Any exposure to radioactivity, no matter how slight, boosts cancer risk, according to the National Academy of Sciences. Federal regulators set a limit for how much tritium is allowed in drinking water, where this contaminant poses its main health risk. The U.S. Environmental Protection Agency says tritium should measure no more than 20,000 picocuries per liter in drinking water. The agency estimates seven of 200,000 people who drink such water for decades would develop cancer.
The tritium leaks also have spurred doubts among independent engineers about the reliability of emergency safety systems at the 104 nuclear reactors situated on the 65 sites. That’s partly because some of the leaky underground pipes carry water meant to cool a reactor in an emergency shutdown and to prevent a meltdown. Fast moving, tritium can indicate the presence of more powerful radioactive isotopes, like cesium-137 and strontium-90.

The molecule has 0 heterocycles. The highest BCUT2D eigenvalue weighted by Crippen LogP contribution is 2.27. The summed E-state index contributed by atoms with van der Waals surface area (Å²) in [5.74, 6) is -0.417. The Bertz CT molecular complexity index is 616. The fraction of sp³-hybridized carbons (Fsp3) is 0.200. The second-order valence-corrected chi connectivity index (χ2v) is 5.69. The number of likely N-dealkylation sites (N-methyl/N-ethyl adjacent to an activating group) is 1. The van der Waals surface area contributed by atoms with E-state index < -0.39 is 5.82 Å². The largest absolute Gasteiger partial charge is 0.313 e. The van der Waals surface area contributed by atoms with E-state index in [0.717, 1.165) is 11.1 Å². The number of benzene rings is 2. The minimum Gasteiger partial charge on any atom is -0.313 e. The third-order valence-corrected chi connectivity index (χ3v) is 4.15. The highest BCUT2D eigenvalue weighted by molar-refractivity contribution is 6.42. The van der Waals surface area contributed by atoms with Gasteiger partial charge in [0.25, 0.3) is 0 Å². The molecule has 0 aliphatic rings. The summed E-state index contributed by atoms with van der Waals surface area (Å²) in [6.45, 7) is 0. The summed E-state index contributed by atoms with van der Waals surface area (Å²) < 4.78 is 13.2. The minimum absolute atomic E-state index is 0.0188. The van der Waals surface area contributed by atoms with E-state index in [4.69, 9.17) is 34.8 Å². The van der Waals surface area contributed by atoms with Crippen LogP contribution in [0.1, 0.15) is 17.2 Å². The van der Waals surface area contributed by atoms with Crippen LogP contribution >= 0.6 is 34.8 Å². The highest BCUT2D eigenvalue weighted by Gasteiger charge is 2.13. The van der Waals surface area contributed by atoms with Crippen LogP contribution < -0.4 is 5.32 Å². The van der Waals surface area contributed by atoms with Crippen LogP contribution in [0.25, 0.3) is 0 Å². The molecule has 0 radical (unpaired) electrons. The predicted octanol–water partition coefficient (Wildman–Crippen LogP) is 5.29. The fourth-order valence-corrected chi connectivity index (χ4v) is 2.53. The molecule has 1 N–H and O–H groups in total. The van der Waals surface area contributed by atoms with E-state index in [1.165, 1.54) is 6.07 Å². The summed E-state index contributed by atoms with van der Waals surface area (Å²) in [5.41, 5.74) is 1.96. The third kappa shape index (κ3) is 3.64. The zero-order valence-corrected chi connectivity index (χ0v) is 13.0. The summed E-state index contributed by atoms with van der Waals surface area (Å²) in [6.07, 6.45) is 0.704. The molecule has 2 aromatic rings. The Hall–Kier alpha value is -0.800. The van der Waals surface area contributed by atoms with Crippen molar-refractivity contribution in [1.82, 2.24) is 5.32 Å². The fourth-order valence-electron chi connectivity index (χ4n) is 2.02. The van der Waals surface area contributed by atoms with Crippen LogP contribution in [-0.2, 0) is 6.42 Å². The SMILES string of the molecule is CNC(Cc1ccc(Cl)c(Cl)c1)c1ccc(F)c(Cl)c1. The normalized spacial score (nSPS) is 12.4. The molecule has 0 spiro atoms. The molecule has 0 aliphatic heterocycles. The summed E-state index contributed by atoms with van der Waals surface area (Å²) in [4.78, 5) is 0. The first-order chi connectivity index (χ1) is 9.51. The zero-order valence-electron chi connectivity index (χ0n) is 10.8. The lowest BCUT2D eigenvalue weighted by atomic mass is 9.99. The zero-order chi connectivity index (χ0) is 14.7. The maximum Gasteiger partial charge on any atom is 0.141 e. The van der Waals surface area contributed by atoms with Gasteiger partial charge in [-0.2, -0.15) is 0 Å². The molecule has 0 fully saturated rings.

So far, federal and industry officials say, the tritium leaks pose no health or safety threat. Tony Pietrangelo, chief nuclear officer of the industry’s Nuclear Energy Institute, said impacts are “next to zero.”
Leaks are prolific
Like rust under a car, corrosion has propagated for decades along the hard-to-reach, wet underbellies of the reactors — generally built in a burst of construction during the 1960s and 1970s.
There were 38 leaks from underground piping between 2000 and 2009, according to an industry document presented at a tritium conference. Nearly two-thirds of the leaks were reported over the latest five years.
For example, at the three-unit Browns Ferry complex in Alabama, a valve was mistakenly left open in a storage tank during modifications over the years. When the tank was filled in April 2010, about 1,000 gallons of tritium-laden water poured onto the ground at a concentration of 2 million picocuries per liter. In drinking water, that would be 100 times higher than the EPA health standard.